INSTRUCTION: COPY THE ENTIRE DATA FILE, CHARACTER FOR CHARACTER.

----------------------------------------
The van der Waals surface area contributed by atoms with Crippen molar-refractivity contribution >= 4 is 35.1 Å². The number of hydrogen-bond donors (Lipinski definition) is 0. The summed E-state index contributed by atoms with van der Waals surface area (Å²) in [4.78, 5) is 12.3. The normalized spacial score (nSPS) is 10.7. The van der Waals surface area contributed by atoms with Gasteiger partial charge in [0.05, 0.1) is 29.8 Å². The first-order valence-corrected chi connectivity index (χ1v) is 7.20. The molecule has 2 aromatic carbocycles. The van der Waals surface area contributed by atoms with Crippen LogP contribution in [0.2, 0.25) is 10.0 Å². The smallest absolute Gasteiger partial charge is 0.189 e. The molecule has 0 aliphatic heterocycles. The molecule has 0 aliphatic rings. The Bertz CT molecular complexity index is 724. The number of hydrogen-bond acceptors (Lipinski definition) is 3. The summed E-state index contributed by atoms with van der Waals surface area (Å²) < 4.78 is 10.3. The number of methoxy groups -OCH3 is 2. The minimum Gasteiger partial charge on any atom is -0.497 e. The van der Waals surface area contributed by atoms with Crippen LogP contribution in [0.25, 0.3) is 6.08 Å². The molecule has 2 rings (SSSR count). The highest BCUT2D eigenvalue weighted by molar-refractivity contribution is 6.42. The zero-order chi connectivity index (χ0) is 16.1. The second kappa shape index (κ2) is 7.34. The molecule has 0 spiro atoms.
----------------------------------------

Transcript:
The van der Waals surface area contributed by atoms with Crippen molar-refractivity contribution >= 4 is 35.1 Å². The number of hydrogen-bond donors (Lipinski definition) is 0. The summed E-state index contributed by atoms with van der Waals surface area (Å²) in [4.78, 5) is 12.3. The normalized spacial score (nSPS) is 10.7. The van der Waals surface area contributed by atoms with Gasteiger partial charge in [0.05, 0.1) is 29.8 Å². The first-order valence-corrected chi connectivity index (χ1v) is 7.20. The molecule has 2 aromatic carbocycles. The van der Waals surface area contributed by atoms with Crippen LogP contribution in [0.2, 0.25) is 10.0 Å². The smallest absolute Gasteiger partial charge is 0.189 e. The molecule has 0 aliphatic heterocycles. The molecule has 0 aliphatic rings. The Bertz CT molecular complexity index is 724. The number of hydrogen-bond acceptors (Lipinski definition) is 3. The summed E-state index contributed by atoms with van der Waals surface area (Å²) < 4.78 is 10.3. The number of methoxy groups -OCH3 is 2. The minimum Gasteiger partial charge on any atom is -0.497 e. The van der Waals surface area contributed by atoms with Crippen LogP contribution in [0.25, 0.3) is 6.08 Å². The molecule has 2 rings (SSSR count). The highest BCUT2D eigenvalue weighted by molar-refractivity contribution is 6.42. The zero-order chi connectivity index (χ0) is 16.1. The second kappa shape index (κ2) is 7.34. The molecule has 0 spiro atoms.